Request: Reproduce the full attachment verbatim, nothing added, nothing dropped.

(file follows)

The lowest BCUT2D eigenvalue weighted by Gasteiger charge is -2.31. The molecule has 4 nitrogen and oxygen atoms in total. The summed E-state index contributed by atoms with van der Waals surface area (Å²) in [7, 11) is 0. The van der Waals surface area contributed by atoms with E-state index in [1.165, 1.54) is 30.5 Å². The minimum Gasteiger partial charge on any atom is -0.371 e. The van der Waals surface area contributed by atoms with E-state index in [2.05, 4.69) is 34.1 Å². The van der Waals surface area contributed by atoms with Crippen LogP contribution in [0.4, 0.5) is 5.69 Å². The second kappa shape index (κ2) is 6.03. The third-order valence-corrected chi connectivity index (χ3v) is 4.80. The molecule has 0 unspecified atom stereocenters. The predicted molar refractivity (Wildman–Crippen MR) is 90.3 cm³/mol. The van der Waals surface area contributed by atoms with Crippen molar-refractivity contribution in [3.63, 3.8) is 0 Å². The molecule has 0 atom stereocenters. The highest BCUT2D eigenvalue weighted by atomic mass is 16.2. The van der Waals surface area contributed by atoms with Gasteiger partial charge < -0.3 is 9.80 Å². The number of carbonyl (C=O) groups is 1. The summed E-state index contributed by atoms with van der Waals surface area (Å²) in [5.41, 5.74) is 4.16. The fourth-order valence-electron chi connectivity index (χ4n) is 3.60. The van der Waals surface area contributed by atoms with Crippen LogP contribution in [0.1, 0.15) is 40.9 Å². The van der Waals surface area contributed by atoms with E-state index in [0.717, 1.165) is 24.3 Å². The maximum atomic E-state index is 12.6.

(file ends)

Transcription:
The lowest BCUT2D eigenvalue weighted by Gasteiger charge is -2.31. The molecule has 4 nitrogen and oxygen atoms in total. The summed E-state index contributed by atoms with van der Waals surface area (Å²) in [7, 11) is 0. The van der Waals surface area contributed by atoms with E-state index in [1.165, 1.54) is 30.5 Å². The minimum Gasteiger partial charge on any atom is -0.371 e. The van der Waals surface area contributed by atoms with E-state index in [2.05, 4.69) is 34.1 Å². The van der Waals surface area contributed by atoms with Crippen LogP contribution in [0.4, 0.5) is 5.69 Å². The second kappa shape index (κ2) is 6.03. The third-order valence-corrected chi connectivity index (χ3v) is 4.80. The molecule has 0 unspecified atom stereocenters. The predicted molar refractivity (Wildman–Crippen MR) is 90.3 cm³/mol. The van der Waals surface area contributed by atoms with Crippen molar-refractivity contribution in [3.63, 3.8) is 0 Å². The molecule has 0 atom stereocenters. The highest BCUT2D eigenvalue weighted by atomic mass is 16.2. The van der Waals surface area contributed by atoms with Gasteiger partial charge < -0.3 is 9.80 Å². The number of carbonyl (C=O) groups is 1. The summed E-state index contributed by atoms with van der Waals surface area (Å²) in [5.41, 5.74) is 4.16. The fourth-order valence-electron chi connectivity index (χ4n) is 3.60. The van der Waals surface area contributed by atoms with Crippen LogP contribution in [0.1, 0.15) is 40.9 Å². The van der Waals surface area contributed by atoms with E-state index in [0.717, 1.165) is 24.3 Å². The maximum atomic E-state index is 12.6.